A few weeks after I was accepted to Loyola as a high school senior, my youth pastor and I talked over hazelnut macchiatos at Starbucks. The more we talked, the more excited I became to attend college, find a church, and learn to love a new place. We discussed how even if I were to attend a university with a strong campus ministry, there is value in being planted in a local church outside the confines of campus.

While gathering on a college campus is often convenient and can foster community, nearly all campus ministry participants will be of similar age. A Timothy and Paul relationship cannot happen if both people are the exact same age, live in the same dorm, go to the same college, etc. Surrounding yourself with those who are older and wiser is a healthy spiritual practice. In a similar way, worshiping with people younger than you provides opportunities to model faith for others.

Locate Possible Churches

I began using a search engine that allowed me to enter my starting address, the mileage radius I was willing to travel and a few other outputs. After churches came up in the search I would go to the church website to look at their doctrine and theological statements, and ministries. I wanted to know that a given church preached and practiced the gospel—the Good News that God rescues sinners through the life, death, and resurrection of Christ.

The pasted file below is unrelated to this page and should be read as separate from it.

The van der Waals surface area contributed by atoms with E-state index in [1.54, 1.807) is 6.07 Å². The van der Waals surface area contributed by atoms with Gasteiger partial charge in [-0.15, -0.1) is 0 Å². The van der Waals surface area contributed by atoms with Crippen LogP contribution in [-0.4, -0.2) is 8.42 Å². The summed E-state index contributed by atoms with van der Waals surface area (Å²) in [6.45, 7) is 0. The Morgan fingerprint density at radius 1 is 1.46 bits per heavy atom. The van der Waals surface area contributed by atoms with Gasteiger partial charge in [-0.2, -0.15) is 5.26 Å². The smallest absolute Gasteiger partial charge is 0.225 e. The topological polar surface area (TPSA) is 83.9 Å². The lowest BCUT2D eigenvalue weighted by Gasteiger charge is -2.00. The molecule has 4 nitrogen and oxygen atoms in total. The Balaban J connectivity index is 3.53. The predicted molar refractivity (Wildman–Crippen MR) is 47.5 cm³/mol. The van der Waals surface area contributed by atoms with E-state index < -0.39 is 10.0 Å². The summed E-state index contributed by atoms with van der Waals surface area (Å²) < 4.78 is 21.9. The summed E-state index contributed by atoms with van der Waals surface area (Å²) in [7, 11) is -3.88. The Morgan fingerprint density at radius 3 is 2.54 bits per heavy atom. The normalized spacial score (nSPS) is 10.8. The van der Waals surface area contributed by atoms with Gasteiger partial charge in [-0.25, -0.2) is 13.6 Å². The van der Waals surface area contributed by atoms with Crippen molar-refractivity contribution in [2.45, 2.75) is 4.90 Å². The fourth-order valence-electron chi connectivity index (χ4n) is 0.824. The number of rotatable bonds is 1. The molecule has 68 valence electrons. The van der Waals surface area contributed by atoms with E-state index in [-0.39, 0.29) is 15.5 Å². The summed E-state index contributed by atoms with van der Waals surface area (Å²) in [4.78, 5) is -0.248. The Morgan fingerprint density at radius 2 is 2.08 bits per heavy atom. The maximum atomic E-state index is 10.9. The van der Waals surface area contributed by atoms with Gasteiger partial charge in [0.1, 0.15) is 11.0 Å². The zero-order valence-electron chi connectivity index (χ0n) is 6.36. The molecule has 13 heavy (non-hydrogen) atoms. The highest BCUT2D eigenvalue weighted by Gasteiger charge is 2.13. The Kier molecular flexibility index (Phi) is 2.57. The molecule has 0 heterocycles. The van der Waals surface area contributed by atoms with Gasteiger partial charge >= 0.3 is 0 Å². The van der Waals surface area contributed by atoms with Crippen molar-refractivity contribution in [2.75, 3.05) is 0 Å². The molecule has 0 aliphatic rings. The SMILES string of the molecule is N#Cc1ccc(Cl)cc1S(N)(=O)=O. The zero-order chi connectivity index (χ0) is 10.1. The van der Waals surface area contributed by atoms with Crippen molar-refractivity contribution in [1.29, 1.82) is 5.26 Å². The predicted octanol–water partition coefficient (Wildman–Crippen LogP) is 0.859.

Many colleges and universities have strong campus ministries (InterVarsity, Reformed University Fellowship, etc.) that can direct students to local churches. You can encourage students to contact the chaplain’s office or the local chapter of a campus ministry to find out where otherson campus attend church. Then urge students to visit church websites to look at their statements of faith.